Voltage Measuring Datalogger with micro SD Card

Pictured below is an Arduino-based datalogger we recently made for measuring the voltage output of induced EMF in coils through which a magnet is passing. The voltage output needs to be logged once per second for up to a few hours.

SD card dataloggerThis particular datalogger is 12VDC powered, and will measure and log voltages up to 15VDC. (The induced voltage to be measured in this project has been measured with an oscilloscope not to exceed 5V).

Each time the datalogger is connected to the power source and to the coil to be measured, a new log file is created on the supplied 2GB micro-SD card. An on board reset button can also be used to start a new log file.

On start up or when reset, the SD card is initialised and checked to ensure that it is present and working properly. If it is not, the red LED turns on and stays on to warn the user – there are few things worse than running an experiment only to find that no data was collected. If all is well with the SD card, then once every second the coil voltage is measured and appended to the latest log file.

When the experiments are complete, the SD card can be removed from the datalogger and accessed via a PC for processing and analysis. The generated datalog files are simple text files with each measured data point on a new line in chronological order.

If you need a datalogger,  email details of your exact requirements to neil@reuk.co.uk.

Solderless Power Supply Module for Breadboard

We recently came across this handy little power supply module designed and built for use with prototyping breadboard (MB102 size) by YwRobot in China.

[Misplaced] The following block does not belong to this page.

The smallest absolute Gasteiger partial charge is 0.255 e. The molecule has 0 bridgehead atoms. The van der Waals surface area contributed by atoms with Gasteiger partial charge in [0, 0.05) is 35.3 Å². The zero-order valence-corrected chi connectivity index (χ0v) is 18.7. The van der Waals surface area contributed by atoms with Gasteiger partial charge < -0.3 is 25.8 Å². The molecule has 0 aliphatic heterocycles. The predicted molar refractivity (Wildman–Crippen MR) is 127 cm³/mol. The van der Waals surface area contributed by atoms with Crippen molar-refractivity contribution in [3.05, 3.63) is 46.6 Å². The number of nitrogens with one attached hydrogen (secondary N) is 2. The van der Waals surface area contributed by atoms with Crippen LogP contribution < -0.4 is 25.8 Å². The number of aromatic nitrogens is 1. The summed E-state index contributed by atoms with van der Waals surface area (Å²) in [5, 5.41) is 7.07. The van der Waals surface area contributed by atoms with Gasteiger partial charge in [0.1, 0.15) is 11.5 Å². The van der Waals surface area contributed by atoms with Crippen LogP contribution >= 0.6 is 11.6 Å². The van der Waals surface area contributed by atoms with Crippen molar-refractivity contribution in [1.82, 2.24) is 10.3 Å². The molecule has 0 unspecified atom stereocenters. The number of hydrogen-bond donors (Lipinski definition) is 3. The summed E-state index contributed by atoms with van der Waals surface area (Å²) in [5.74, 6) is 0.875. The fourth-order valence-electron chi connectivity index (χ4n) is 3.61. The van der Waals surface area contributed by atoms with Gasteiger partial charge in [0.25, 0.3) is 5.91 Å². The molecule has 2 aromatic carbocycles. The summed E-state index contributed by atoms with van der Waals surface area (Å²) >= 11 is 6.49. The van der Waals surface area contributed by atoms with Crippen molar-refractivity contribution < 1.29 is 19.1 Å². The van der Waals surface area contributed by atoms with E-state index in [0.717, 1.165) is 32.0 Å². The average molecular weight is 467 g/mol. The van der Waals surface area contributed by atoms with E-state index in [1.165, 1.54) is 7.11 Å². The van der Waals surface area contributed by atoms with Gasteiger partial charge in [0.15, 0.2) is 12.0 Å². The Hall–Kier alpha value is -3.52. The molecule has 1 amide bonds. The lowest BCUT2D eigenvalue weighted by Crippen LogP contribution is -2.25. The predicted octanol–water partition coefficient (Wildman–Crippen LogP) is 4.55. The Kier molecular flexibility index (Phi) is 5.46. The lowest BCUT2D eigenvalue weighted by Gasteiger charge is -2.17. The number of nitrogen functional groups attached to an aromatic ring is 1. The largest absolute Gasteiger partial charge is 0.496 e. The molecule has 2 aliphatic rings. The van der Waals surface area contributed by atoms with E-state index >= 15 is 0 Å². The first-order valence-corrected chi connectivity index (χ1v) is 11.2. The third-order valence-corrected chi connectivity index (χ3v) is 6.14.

breadboard power supply moduleThis is a very useful device for anyone getting started with electronics thanks to its low cost (approximately £1 delivered) and ease of set up and use.

The module simply plugs into a breadboard and gives two pairs of rails which can be configured to give you 2x5V rails, one each of 5V and 3.3V, and you can also set one or both pairs of rails to 0V.

mb102 breadboard power supply modulePictured above we have used the small yellow jumpers to set one pair of rails to 3.3V/0V, and the second pair of rails to 5V/0V. The board is then ready to supply a few hundred mA at 3.3V and 5V to any project you may want to prototype/build on the breadboard.

The module is powered via USB. Virtually everone now has a micro-USB charger at home for mobile phone and table charging etc, so it is surprising that they chose to use a full size USB-A connector. It would have been much better to go for a micro-USB connector.

The module has two low drop linear voltage regulators to supply the 3.3V and 5V outputs. When we tested this with a USB power supply outputting 5.46V, we measured 5.123V on the 5V rail, and 3.286V on the 3.3V rail.